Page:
overall: 102 1/2 in x 94 1/2 in; 260.35 cm x 240.03 cm
United States: Connecticut, Stonington
early 19th century
probably late 18th century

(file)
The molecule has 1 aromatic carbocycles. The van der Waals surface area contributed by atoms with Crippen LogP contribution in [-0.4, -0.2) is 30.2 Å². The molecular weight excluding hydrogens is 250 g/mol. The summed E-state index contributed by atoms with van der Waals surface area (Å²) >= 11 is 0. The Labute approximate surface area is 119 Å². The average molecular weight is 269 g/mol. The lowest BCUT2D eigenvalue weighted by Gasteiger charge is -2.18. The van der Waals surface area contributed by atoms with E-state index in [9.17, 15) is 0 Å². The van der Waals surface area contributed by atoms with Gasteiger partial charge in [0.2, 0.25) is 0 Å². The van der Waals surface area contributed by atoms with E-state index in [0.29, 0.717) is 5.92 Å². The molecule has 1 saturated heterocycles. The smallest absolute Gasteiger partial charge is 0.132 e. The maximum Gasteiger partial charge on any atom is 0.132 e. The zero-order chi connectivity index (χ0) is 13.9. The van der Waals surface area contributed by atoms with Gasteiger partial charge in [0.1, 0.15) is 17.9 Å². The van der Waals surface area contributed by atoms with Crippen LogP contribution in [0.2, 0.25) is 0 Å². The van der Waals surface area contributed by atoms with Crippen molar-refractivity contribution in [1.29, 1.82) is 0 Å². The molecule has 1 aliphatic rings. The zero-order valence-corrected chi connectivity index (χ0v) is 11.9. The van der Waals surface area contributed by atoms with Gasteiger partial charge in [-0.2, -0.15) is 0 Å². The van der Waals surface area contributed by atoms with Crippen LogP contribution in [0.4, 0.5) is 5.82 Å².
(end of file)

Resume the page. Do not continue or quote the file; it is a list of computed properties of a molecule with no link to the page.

This red and white, cotton and wool, overshot coverlet comes from the Copp Family collection of Stonington, Connecticut and was woven sometime between 1790 and 1800. The pattern is a variation of the “Monk’s Belt” pattern most commonly known as “Braddock’s Defeat.” The coverlet is constructed of a natural linen warp, natural cotton weft, and madder-dyed, red wool supplementary weft yarnsThe coverlet is composed of three panels woven as one length, cut, and seamed with a 2-ply, S-twist, Z-spun, linen thread. This a 2.75 inch looped fringe is attached to three sides. The coverlet is a rare example of early imported spun cotton threads being used in weaving. The cotton yarns were not yet strong enough for use as warp threads, but here serve as the ground cloth weft threads.